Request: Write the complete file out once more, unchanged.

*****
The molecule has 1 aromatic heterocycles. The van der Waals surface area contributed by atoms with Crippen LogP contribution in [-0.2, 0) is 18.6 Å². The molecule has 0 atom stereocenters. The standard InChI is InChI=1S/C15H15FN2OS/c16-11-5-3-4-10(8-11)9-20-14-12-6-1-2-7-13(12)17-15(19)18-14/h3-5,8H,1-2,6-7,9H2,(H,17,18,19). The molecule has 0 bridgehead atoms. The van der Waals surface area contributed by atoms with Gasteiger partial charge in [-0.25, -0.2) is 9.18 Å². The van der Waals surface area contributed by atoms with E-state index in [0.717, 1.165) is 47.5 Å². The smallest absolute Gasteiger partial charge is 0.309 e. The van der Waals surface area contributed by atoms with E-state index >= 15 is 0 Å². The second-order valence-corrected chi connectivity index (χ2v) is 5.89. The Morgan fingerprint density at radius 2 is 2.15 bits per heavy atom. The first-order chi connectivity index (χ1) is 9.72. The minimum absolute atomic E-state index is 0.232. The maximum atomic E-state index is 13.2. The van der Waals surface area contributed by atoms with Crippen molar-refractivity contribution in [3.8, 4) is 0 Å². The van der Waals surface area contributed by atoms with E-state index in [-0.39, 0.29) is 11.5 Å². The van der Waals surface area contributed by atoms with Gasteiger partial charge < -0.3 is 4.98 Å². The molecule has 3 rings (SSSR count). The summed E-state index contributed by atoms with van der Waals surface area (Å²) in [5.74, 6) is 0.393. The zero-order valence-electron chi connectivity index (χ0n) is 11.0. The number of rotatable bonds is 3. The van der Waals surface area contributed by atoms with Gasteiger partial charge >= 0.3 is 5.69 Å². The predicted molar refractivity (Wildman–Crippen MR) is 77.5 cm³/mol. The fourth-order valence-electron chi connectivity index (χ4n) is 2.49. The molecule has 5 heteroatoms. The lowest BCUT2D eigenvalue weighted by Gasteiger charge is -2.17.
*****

The molecule has 1 aromatic heterocycles. The van der Waals surface area contributed by atoms with Crippen LogP contribution in [-0.2, 0) is 18.6 Å². The molecule has 0 atom stereocenters. The standard InChI is InChI=1S/C15H15FN2OS/c16-11-5-3-4-10(8-11)9-20-14-12-6-1-2-7-13(12)17-15(19)18-14/h3-5,8H,1-2,6-7,9H2,(H,17,18,19). The molecule has 0 bridgehead atoms. The van der Waals surface area contributed by atoms with Gasteiger partial charge in [-0.25, -0.2) is 9.18 Å². The van der Waals surface area contributed by atoms with E-state index in [0.717, 1.165) is 47.5 Å². The smallest absolute Gasteiger partial charge is 0.309 e. The van der Waals surface area contributed by atoms with E-state index >= 15 is 0 Å². The second-order valence-corrected chi connectivity index (χ2v) is 5.89. The Morgan fingerprint density at radius 2 is 2.15 bits per heavy atom. The first-order chi connectivity index (χ1) is 9.72. The minimum absolute atomic E-state index is 0.232. The maximum atomic E-state index is 13.2. The van der Waals surface area contributed by atoms with Crippen molar-refractivity contribution in [3.8, 4) is 0 Å². The van der Waals surface area contributed by atoms with E-state index in [-0.39, 0.29) is 11.5 Å². The van der Waals surface area contributed by atoms with Gasteiger partial charge < -0.3 is 4.98 Å². The molecule has 3 rings (SSSR count). The summed E-state index contributed by atoms with van der Waals surface area (Å²) in [5.74, 6) is 0.393. The zero-order valence-electron chi connectivity index (χ0n) is 11.0. The number of rotatable bonds is 3. The van der Waals surface area contributed by atoms with Gasteiger partial charge >= 0.3 is 5.69 Å². The predicted molar refractivity (Wildman–Crippen MR) is 77.5 cm³/mol. The fourth-order valence-electron chi connectivity index (χ4n) is 2.49. The molecule has 5 heteroatoms. The lowest BCUT2D eigenvalue weighted by Gasteiger charge is -2.17.